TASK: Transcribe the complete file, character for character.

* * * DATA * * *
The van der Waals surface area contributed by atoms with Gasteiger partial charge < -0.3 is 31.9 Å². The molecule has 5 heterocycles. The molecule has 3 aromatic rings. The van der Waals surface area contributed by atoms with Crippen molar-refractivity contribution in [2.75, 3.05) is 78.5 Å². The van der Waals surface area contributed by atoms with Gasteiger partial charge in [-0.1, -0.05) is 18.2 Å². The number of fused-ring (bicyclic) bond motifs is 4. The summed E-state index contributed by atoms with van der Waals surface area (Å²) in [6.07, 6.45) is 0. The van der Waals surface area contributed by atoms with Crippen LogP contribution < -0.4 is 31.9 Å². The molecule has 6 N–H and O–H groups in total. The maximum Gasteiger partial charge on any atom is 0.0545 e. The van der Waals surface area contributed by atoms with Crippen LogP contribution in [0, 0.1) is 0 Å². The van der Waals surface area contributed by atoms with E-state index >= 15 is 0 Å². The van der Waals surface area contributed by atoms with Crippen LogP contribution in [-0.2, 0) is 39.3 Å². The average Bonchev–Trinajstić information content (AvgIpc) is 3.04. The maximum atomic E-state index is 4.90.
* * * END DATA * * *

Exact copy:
The van der Waals surface area contributed by atoms with Gasteiger partial charge < -0.3 is 31.9 Å². The molecule has 5 heterocycles. The molecule has 3 aromatic rings. The van der Waals surface area contributed by atoms with Crippen molar-refractivity contribution in [2.75, 3.05) is 78.5 Å². The van der Waals surface area contributed by atoms with Gasteiger partial charge in [-0.1, -0.05) is 18.2 Å². The number of fused-ring (bicyclic) bond motifs is 4. The summed E-state index contributed by atoms with van der Waals surface area (Å²) in [6.07, 6.45) is 0. The van der Waals surface area contributed by atoms with Crippen LogP contribution < -0.4 is 31.9 Å². The molecule has 6 N–H and O–H groups in total. The maximum Gasteiger partial charge on any atom is 0.0545 e. The van der Waals surface area contributed by atoms with Crippen LogP contribution in [0, 0.1) is 0 Å². The van der Waals surface area contributed by atoms with E-state index >= 15 is 0 Å². The van der Waals surface area contributed by atoms with Crippen LogP contribution in [-0.2, 0) is 39.3 Å². The average Bonchev–Trinajstić information content (AvgIpc) is 3.04. The maximum atomic E-state index is 4.90.